Objectives: The objective of this study was to study the effects of meditation on stress-induced changes in cognitive functions.
Methods: The study was conducted on 32 healthy adult male student volunteers who had never practiced meditation before the study. The study consisted of practicing 20 minutes of guided meditation and administration of psychologic stress to the subjects. The psychologic stress was administered to the subjects by asking them to play a (preselected) stressful computer game. The subjects were asked to meditate either before or after the administration of psychologic stress. For the control group measurements, the subjects were asked to wait quietly for an equivalent period of meditation time.
Outcome measures: The outcome measures were galvanic skin response (GSR), heart rate (HR), electromyography (EMG), sympathetic reactivity (QTc/QS2 ratio), cortisol, and acute psychologic stress scores. The central nervous system functions were assessed using Wechsler memory scale and visual-choice reaction time (VCRT). These parameters were measured both at the beginning and at the end of the intervention, using a pre-post experimental test design.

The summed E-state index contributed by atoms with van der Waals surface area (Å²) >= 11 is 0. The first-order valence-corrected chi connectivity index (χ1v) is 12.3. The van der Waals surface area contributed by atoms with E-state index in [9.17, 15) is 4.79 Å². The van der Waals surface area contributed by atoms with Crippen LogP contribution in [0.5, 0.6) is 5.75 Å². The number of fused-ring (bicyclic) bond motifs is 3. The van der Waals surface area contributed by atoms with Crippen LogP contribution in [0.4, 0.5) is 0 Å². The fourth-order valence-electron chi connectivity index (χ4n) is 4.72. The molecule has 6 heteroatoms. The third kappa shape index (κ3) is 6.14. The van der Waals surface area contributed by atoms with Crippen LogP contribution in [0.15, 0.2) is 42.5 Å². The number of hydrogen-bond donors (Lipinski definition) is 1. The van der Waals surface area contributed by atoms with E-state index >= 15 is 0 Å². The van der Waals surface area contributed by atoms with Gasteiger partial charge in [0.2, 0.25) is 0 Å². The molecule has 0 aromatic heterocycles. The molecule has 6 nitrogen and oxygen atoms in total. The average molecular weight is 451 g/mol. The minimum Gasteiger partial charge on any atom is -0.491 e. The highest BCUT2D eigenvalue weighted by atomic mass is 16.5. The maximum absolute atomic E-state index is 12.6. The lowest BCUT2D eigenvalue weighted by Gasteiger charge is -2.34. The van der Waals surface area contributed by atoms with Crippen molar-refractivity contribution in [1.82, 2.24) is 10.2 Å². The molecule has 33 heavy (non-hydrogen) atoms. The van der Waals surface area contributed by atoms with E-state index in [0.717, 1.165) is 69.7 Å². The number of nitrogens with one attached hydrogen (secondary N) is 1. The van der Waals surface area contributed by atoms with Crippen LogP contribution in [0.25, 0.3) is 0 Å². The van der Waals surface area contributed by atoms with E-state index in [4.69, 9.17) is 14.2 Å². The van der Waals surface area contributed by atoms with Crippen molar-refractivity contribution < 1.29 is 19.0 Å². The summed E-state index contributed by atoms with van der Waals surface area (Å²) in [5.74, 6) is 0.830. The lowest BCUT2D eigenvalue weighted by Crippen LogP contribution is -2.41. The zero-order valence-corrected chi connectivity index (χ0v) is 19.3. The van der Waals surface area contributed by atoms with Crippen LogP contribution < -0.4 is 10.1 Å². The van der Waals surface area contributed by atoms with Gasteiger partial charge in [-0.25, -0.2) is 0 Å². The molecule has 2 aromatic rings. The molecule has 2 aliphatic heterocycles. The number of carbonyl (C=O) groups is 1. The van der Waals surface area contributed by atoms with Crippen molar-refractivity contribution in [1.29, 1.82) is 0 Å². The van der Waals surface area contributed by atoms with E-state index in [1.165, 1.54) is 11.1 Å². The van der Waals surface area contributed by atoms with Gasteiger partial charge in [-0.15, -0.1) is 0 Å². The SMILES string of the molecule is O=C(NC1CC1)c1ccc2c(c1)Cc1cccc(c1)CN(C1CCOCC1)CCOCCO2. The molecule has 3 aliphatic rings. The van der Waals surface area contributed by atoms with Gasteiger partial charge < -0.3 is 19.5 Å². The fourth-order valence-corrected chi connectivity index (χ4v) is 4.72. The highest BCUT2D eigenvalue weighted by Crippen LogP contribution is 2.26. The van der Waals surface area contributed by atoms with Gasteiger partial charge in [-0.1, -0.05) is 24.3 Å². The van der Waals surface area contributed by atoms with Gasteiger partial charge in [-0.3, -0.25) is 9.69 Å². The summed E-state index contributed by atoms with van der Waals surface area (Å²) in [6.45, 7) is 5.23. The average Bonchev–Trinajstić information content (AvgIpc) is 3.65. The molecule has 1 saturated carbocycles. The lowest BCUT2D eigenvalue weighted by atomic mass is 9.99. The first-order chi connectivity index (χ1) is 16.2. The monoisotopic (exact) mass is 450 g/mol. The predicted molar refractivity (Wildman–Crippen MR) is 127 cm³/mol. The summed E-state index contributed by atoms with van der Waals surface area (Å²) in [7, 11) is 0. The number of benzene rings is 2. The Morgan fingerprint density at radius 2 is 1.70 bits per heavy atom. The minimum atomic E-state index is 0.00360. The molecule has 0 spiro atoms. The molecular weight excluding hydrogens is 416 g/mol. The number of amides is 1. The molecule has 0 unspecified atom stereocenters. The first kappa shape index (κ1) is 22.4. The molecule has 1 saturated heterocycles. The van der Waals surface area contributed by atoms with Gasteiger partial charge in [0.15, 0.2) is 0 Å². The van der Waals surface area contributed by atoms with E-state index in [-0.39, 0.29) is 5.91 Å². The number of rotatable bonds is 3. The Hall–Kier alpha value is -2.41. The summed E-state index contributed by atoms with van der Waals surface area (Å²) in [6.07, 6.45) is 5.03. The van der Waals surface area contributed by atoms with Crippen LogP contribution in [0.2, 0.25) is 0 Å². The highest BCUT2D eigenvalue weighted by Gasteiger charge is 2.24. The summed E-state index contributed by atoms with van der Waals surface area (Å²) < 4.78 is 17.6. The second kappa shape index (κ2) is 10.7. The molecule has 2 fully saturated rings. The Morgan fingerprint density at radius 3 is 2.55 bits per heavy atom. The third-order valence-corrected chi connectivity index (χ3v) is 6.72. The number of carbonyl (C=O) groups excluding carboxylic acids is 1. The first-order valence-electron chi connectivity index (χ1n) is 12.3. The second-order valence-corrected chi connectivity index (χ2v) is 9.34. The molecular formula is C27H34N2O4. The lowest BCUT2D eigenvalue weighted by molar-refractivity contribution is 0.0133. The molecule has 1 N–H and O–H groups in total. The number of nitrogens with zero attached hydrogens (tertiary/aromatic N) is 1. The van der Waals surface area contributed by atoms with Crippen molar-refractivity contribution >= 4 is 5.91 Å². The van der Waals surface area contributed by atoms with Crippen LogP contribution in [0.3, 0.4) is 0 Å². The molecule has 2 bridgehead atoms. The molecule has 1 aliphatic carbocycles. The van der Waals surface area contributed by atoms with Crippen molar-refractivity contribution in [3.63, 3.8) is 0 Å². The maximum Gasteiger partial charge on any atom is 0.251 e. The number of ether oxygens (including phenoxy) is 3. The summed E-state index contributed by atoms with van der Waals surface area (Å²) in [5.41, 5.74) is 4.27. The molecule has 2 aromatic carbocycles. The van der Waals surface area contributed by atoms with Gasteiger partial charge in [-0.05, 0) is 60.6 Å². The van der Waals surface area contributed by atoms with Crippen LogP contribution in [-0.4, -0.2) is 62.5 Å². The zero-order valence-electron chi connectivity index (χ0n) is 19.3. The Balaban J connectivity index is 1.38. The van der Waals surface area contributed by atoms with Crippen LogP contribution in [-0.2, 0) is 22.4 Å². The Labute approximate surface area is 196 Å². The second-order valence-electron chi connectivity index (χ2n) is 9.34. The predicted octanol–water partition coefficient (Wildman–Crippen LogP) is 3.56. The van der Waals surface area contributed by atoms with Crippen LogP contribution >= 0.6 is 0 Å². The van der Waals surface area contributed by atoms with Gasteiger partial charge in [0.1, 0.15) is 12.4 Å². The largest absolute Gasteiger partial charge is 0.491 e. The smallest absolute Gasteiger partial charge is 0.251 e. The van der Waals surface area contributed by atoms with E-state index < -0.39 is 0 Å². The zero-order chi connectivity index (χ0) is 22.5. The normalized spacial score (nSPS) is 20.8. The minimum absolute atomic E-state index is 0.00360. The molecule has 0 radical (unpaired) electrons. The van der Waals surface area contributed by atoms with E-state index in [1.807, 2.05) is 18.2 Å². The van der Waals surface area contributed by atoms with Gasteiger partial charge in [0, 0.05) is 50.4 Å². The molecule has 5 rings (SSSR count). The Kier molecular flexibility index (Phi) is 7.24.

Results: Computer game stress was associated with a significant increase in physiologic (GSR, EMG, HR, QTc/QS2) and psychologic (acute stress questionnaire scores) markers of stress. Meditation was associated with relaxation (significant decrease in GSR, EMG, QTc/QS2, and acute stress questionnaire scores). Meditation, if practiced before the stressful event, reduced the adverse effects of stress. Memory quotient significantly increased, whereas cortisol level decreased after both stress and meditation. VCRT showed no significant change.
Conclusions: Practice of meditation produced a relaxation response even in the young adult subjects who had never practiced meditation before. The practice of meditation reduced the physiologic stress responses without taking away the beneficial effect of stress, namely, improved memory scores.